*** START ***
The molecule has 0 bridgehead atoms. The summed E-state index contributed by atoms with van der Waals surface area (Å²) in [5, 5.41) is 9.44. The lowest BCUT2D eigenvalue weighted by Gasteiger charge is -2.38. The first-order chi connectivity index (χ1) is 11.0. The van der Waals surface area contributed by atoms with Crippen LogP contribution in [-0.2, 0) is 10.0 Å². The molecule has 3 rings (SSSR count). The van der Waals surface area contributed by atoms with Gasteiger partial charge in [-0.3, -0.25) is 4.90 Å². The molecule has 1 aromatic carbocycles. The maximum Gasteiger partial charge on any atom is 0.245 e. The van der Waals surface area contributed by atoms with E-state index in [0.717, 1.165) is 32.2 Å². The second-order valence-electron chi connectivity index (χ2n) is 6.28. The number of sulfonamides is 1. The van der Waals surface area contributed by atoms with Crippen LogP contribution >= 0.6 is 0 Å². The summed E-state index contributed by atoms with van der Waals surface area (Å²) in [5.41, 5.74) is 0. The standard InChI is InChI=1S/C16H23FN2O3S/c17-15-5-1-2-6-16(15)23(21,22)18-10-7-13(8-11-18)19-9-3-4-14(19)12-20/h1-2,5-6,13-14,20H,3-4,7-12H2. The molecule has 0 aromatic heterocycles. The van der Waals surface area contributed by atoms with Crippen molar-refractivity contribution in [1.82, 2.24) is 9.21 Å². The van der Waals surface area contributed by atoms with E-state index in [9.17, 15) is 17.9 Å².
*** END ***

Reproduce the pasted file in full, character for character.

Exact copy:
The molecule has 0 bridgehead atoms. The summed E-state index contributed by atoms with van der Waals surface area (Å²) in [5, 5.41) is 9.44. The lowest BCUT2D eigenvalue weighted by Gasteiger charge is -2.38. The first-order chi connectivity index (χ1) is 11.0. The van der Waals surface area contributed by atoms with Crippen LogP contribution in [-0.2, 0) is 10.0 Å². The molecule has 3 rings (SSSR count). The van der Waals surface area contributed by atoms with Gasteiger partial charge in [-0.3, -0.25) is 4.90 Å². The molecule has 1 aromatic carbocycles. The maximum Gasteiger partial charge on any atom is 0.245 e. The van der Waals surface area contributed by atoms with E-state index in [0.717, 1.165) is 32.2 Å². The second-order valence-electron chi connectivity index (χ2n) is 6.28. The number of sulfonamides is 1. The van der Waals surface area contributed by atoms with Crippen LogP contribution >= 0.6 is 0 Å². The summed E-state index contributed by atoms with van der Waals surface area (Å²) in [5.41, 5.74) is 0. The standard InChI is InChI=1S/C16H23FN2O3S/c17-15-5-1-2-6-16(15)23(21,22)18-10-7-13(8-11-18)19-9-3-4-14(19)12-20/h1-2,5-6,13-14,20H,3-4,7-12H2. The molecule has 0 aromatic heterocycles. The van der Waals surface area contributed by atoms with Crippen molar-refractivity contribution in [1.82, 2.24) is 9.21 Å². The van der Waals surface area contributed by atoms with E-state index in [9.17, 15) is 17.9 Å².